I'm trying to condense raise if to one line. I had:

def hey(self, message):
    if not message:
        raise ValueError("message must be a string")

It works, but this code doesn't work:

def hey(self, message):
    raise ValueError("message must be a string") if not message

I get SyntaxError: invalid syntax. What do I do?

  • 2
    condition expressions require an else clause too, hence the syntax error. – Ashwini Chaudhary Nov 7 '13 at 7:19
  • @hcwhsa thats the point I missed. Thanks! – leemour Nov 7 '13 at 8:25
  • 1
    "Condensing" this to a one-liner is not pythonic, just keep it as it is. As a side note, an empty string evaluates to False, so either your test is broken or your message error is wrong. – bruno desthuilliers Nov 7 '13 at 8:27
  • @brunodesthuilliers didn't know this type conversion, it makes a difference. – leemour Nov 7 '13 at 8:51
  • 1
    @leemour : if message is a string, then not message and message != '' is redundant since the empty string has a false value. FWIW all python objects have a truth value, which defaults to True unless the class says otherwise, cf docs.python.org/2/reference/datamodel.html#object.__nonzero__ – bruno desthuilliers Nov 7 '13 at 11:03

.... if predicate is invalid in Python. (Are you coming from Ruby?)

Use following:

if not message: raise ValueError("message must be a string")


To check whether the given message is string type, use isinstance:

>>> isinstance('aa', str) # OR  isinstance(.., basestring) in Python 2.x
>>> isinstance(11, str)
>>> isinstance('', str)

not message does not do what you want.

>>> not 'a string'
>>> not ''
>>> not [1]
>>> not []

if not message and message != '':
    raise ValueError("message is invalid: {!r}".format(message))
  • another option is he is influenced by list comprehensions – alko Nov 7 '13 at 7:35
  • I don't want to explicitly validate if it's a string as it's against duck typing. Probably, the error message isn't correct but I couldn't come up with a better one. – leemour Nov 7 '13 at 8:14
  • 1
    @leemour, How about "message is empty." ? – falsetru Nov 7 '13 at 8:17
  • @falsetru this validation checks against False as well, but I think your message is better:) – leemour Nov 7 '13 at 8:23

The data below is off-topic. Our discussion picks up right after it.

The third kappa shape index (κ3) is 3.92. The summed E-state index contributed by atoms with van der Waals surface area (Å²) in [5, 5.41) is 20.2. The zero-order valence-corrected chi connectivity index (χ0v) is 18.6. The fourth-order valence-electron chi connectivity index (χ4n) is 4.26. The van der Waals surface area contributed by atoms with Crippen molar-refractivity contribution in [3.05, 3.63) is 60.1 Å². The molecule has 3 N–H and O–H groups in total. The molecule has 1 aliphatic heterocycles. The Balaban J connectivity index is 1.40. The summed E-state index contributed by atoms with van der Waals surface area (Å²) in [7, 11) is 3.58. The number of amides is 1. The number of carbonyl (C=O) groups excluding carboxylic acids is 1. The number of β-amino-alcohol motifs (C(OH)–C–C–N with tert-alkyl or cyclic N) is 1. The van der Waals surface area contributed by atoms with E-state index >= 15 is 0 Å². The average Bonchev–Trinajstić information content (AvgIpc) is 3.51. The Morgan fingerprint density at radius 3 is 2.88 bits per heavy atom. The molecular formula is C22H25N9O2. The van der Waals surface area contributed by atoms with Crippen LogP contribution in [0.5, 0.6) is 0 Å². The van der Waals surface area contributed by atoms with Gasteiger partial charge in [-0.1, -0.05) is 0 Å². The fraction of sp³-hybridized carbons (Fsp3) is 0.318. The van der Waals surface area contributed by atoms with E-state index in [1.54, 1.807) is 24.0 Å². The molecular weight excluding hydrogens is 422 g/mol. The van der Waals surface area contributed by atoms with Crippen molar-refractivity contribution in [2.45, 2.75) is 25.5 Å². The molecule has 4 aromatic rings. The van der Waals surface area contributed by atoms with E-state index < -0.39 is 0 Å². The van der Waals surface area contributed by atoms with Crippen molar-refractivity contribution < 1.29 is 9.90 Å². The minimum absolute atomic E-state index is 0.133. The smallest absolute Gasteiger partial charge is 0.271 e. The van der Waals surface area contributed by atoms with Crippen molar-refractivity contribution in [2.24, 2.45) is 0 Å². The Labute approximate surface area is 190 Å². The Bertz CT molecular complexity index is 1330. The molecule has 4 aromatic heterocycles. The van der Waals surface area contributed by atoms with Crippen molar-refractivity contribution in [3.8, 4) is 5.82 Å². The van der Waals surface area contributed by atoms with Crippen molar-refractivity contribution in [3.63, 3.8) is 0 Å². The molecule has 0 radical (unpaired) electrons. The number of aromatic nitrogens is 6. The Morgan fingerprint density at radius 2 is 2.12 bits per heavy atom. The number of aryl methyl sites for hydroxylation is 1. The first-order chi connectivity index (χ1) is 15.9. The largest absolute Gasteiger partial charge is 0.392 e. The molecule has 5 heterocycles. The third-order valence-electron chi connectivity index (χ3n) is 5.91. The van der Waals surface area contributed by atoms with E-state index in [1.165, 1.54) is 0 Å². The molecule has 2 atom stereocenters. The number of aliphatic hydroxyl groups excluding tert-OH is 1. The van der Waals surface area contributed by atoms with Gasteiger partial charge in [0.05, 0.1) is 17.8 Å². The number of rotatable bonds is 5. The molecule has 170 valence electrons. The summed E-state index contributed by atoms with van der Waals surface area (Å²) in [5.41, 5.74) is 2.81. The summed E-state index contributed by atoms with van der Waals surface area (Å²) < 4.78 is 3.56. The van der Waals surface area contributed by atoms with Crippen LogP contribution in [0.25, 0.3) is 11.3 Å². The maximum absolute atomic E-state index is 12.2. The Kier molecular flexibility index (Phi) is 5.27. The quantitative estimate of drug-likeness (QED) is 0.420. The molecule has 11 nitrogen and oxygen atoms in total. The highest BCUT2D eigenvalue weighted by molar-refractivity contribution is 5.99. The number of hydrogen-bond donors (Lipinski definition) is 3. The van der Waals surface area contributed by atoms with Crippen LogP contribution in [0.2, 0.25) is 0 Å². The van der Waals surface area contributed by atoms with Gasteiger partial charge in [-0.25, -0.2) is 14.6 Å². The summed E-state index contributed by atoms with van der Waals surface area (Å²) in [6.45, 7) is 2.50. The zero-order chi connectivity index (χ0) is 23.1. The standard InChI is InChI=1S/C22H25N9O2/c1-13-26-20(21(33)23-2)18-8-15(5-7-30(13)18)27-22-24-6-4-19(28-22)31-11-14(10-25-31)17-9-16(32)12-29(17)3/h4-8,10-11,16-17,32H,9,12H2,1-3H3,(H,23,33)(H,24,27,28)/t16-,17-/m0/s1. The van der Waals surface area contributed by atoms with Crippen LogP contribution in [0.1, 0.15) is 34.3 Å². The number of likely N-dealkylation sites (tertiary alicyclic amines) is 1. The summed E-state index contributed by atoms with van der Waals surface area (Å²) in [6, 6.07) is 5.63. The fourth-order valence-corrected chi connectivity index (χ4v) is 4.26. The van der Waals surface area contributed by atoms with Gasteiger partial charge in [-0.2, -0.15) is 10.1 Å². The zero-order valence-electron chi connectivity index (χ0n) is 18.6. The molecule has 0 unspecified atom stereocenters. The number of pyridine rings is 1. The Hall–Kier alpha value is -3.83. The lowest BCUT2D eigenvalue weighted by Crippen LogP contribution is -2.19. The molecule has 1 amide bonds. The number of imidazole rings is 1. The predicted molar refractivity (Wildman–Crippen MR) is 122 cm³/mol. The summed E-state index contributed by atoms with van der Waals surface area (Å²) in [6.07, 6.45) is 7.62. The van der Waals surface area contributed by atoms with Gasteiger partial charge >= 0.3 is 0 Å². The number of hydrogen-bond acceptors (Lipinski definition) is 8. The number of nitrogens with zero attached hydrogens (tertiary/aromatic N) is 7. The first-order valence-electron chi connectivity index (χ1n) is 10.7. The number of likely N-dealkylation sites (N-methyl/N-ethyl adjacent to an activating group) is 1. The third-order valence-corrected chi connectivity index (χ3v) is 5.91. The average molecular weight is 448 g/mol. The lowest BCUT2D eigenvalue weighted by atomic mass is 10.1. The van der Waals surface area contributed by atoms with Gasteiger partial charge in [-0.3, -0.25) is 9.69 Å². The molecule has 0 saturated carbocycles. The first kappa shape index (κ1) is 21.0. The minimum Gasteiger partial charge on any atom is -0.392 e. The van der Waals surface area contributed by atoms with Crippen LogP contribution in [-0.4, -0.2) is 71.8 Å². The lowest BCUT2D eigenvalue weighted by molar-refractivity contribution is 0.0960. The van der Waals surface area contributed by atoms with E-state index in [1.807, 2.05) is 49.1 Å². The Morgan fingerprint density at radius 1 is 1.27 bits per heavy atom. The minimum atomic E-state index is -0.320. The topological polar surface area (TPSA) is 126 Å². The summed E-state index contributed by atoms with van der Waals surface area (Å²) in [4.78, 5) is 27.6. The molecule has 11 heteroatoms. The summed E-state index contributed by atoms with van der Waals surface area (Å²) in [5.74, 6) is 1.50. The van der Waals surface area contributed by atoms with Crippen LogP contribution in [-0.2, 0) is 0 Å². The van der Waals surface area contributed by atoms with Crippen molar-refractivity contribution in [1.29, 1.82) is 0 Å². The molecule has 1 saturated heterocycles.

• @leemour, If True is passed, what should happen? – falsetru Nov 7 '13 at 8:52

python support

expression_a if xxx else expression_b

which's equal to :

xxx ? expression_a : expression_b (of C)


statement_a if xxx

is not acceptable.

  • statement_* should be expression_*. – falsetru Nov 7 '13 at 7:33
  • 3
    x ? y : z is not a valid syntax for python – alko Nov 7 '13 at 7:34
  • @alko please pay attention to the "Of C " inside bracket. – oyjh Sep 20 '18 at 6:24

From your code, it seems you are asking how to check if the input is a string type. Based on the updated answer from @falsetru, I would suggest the following. Note that I have changed the error to TypeError as it is more appropriate for this case

def hey(msg):
    if not isinstance(msg, str): raise TypeError

PS! I know this is an old post. I am just posting in case others find it useful ;)


Old question, but here is another option that can give fairly condensed syntax without some of the drawbacks of assert (such as it disappearing when optimization flags are used):

def raiseif(cond, msg="", exc=AssertionError):
    if cond:
        raise exc(msg)

Applying to this specific question:

def hey(self, message):
        not isinstance(message, str),
        msg="message must be a string",
  • This is longer than the code the OP wanted to condense, and adds the additional cost of calling an additional function. – chepner Mar 23 '20 at 2:00
  • Fair point on the additional cost of the function call. Regarding the code length, it's actually the same length if you remove the keyword arg names and incorporate the isinstance logic as suggested in the top answer. It's if not isinstance(message, str): raise ValueError("message must be a string") vs raiseif(not isinstance(message, str), "message must be a string", ValueError). Generalizing, the raiseif function will be more compact than the standard if/raise approach if you are looking for something similar to assert that doesn't get removed with -O. That's how I got here. – totalhack Mar 23 '20 at 2:39

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